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The Big Bow Mystery


Published August 5, 2007


LibriVox recording of The Big Bow Mystery, by Israel Zangwill. Read by Adrian Praetzellis.

It's a cold and foggy night in London. A man is horribly murdered in his bedroom, the door locked and bolted on the inside. Scotland Yard is stumped. Yet the seemingly unsolvable case has, as Inspector Grodman says, "one sublimely simple solution" that is revealed in a final chapter full of revelations and a shocking denouement. Detective fiction afficionados will be happy to learn that all the evidence to solve the case is provided. One of the earliest “locked room” mystery stories, The Big Bow Mystery is also a satire of late Victorian society. (Summary by Adrian Praetzellis)

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Download M4B (140MB)


Source Librivox recording of a public-domain text
Run time 5:05:34

Reviews

Reviewer: mikezane - - October 3, 2014
Subject: Good story
A well-loved working man's man is found murdered in a locked room. Only circumstantial evidence points to his best friend as the murderer, yet Inspector Wimp weaves it into a strong enough case to have the man convicted and sentenced to death. Former Inspector Grodman is convinced of the man's innocence. Which man is correct?

Recordings and voice were excellent, thank you!
Reviewer: lindaisling - - March 29, 2013
Subject: Loved it
The story was enthralling and the reader enunciated the words well and had great voice control so that it felt as though I was a fly on the wall watching all the action.
Reviewer: kenlorne - - February 3, 2011
Subject: Good book, very good reader
Content kept our attention. Very good reader
Reviewer: Arch Stanton - - April 30, 2010
Subject: Zangwill do nicely
Two detectives, one locked room mystery and much sly humour can be found in Zangwill's novel, excellently read here. Zangwill was most famous for his tales of Jewish life, many still in print, but those other books of his I have read (e.g The Celibate's Club) which are of more general interest, as this one is, are also witty and well written. Discovering this for a free download was an exra pleasure for someone who thinks the writer underrated as a humourist. There's delightful portrayal of several important characters here by the reader - notably that of Crowl, the absurd anti-faddist and athiest, my favourite. If the final solution to the mystery does not *quite* convince, it's still fun and the whole is very recommendable.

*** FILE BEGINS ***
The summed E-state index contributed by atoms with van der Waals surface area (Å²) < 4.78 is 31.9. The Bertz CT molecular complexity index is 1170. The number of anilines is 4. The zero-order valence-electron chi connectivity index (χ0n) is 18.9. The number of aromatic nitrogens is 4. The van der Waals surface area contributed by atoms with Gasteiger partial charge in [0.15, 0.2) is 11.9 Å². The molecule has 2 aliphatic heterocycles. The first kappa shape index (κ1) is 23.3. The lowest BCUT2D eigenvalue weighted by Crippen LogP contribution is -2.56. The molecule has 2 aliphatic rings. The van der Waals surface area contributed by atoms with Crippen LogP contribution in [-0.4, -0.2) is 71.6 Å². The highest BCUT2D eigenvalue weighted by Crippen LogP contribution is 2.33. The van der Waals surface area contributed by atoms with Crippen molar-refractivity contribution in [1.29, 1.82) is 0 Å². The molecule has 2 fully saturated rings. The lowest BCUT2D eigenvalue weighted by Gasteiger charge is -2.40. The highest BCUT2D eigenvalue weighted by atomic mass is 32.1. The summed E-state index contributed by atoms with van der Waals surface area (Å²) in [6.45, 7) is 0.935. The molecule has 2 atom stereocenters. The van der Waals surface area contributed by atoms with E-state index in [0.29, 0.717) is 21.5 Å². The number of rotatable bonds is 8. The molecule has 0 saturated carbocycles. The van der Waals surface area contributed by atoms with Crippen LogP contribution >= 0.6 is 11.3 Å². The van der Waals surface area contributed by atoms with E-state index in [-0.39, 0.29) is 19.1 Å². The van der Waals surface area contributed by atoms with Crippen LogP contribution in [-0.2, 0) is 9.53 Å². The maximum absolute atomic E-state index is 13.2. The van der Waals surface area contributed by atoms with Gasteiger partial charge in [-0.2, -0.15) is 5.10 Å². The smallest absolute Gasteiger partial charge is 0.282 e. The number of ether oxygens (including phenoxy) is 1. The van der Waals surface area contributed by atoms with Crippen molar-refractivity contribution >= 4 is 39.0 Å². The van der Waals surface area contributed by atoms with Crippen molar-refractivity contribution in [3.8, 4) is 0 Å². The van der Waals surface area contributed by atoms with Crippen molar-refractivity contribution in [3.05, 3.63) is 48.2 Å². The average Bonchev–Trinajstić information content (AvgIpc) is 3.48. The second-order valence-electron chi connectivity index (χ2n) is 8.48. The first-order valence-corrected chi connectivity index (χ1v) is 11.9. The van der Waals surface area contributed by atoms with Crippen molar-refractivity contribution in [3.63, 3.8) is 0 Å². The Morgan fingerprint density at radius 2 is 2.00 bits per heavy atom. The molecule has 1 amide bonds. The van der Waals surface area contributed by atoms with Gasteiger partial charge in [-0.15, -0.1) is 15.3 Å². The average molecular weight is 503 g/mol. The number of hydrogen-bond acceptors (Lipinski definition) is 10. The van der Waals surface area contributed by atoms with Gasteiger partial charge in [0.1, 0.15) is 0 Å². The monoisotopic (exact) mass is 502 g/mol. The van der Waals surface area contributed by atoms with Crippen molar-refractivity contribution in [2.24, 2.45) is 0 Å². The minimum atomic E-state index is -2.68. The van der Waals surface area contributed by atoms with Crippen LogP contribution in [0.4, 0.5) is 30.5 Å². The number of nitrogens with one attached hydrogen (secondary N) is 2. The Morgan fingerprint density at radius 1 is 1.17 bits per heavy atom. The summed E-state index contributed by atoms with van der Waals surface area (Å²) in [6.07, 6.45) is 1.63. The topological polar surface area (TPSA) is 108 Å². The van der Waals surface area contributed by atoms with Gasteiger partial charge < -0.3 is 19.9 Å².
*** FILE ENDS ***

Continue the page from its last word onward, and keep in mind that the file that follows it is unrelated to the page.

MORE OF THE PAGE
Reviewer: mcm2500 - - September 1, 2008
Subject: Very Good
I liked this book very much. Very interesting and amusing. The reader did a very nice job!
Reviewer: B143 - - August 19, 2008
Subject: Great book, great reading.
I had never heard of Israel Zangwill, but enjoyed this book thoroughly. Adrian Praetzellis' reading is of a very high standard and really helps to add colour to both setting and character. The book is very well written, managing to not only provide a genuinely intriguing mystery, but also to broadly examine the society of the time; often with a gentle, satirical humour. Highly recommended.
Reviewer: MickR - - May 15, 2008
Subject: A really good book
This reading is excellent. The reader breathes life into the various characters by his skill with accents. The book is both fascinating and funny.

Recommended
Reviewer: Philippe Horak - - April 7, 2008
Subject: A splendid reading
This is arguably the first 'locked-room' mystery novel (1892 UK; 1895 US), that is, a detective story in which the puzzle aspect is the critical element of the plot rather than being an ancillary item, as it was in Le Fanu's Uncle Silas, for example. It is also a pre-Golden-Age-of-Detection prototype in that it follows the rules of 'fair play' by providing the evidence for the solution in the form of clues imbedded in the text, supplies alternative solutions and suspects -- the classic 'red herring' approach -- and has a 'least-likely' suspect as the villain. All that it is lacking is what we would call a proper detective who out-thinks the reader.
Many thanks to Adrian Praetzellis whose performance is commendable. A highly recommended reading.
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